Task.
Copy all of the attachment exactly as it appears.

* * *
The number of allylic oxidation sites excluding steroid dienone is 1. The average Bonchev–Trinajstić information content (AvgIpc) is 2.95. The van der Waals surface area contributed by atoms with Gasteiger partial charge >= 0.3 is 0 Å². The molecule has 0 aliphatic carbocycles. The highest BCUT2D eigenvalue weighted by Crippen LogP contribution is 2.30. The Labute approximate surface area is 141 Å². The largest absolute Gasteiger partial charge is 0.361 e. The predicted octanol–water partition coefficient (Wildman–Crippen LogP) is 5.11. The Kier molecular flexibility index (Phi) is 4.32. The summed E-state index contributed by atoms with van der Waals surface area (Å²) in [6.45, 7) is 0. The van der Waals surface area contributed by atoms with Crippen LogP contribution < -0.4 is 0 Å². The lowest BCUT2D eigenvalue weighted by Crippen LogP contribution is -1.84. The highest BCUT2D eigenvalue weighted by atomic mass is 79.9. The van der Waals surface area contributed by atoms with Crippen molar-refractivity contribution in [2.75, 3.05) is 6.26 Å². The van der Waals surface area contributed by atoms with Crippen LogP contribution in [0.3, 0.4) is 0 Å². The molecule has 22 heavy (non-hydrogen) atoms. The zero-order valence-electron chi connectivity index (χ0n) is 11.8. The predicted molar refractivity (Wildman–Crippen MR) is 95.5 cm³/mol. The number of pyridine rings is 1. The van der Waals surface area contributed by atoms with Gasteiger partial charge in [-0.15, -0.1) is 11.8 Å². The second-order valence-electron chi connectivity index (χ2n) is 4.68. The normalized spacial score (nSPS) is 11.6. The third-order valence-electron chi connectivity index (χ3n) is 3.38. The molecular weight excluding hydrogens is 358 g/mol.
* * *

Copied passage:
The number of allylic oxidation sites excluding steroid dienone is 1. The average Bonchev–Trinajstić information content (AvgIpc) is 2.95. The van der Waals surface area contributed by atoms with Gasteiger partial charge >= 0.3 is 0 Å². The molecule has 0 aliphatic carbocycles. The highest BCUT2D eigenvalue weighted by Crippen LogP contribution is 2.30. The Labute approximate surface area is 141 Å². The largest absolute Gasteiger partial charge is 0.361 e. The predicted octanol–water partition coefficient (Wildman–Crippen LogP) is 5.11. The Kier molecular flexibility index (Phi) is 4.32. The summed E-state index contributed by atoms with van der Waals surface area (Å²) in [6.45, 7) is 0. The van der Waals surface area contributed by atoms with Crippen LogP contribution < -0.4 is 0 Å². The lowest BCUT2D eigenvalue weighted by Crippen LogP contribution is -1.84. The highest BCUT2D eigenvalue weighted by atomic mass is 79.9. The van der Waals surface area contributed by atoms with Crippen molar-refractivity contribution in [2.75, 3.05) is 6.26 Å². The van der Waals surface area contributed by atoms with Crippen LogP contribution in [0.3, 0.4) is 0 Å². The molecule has 22 heavy (non-hydrogen) atoms. The zero-order valence-electron chi connectivity index (χ0n) is 11.8. The predicted molar refractivity (Wildman–Crippen MR) is 95.5 cm³/mol. The number of pyridine rings is 1. The van der Waals surface area contributed by atoms with Gasteiger partial charge in [-0.15, -0.1) is 11.8 Å². The second-order valence-electron chi connectivity index (χ2n) is 4.68. The normalized spacial score (nSPS) is 11.6. The third-order valence-electron chi connectivity index (χ3n) is 3.38. The molecular weight excluding hydrogens is 358 g/mol.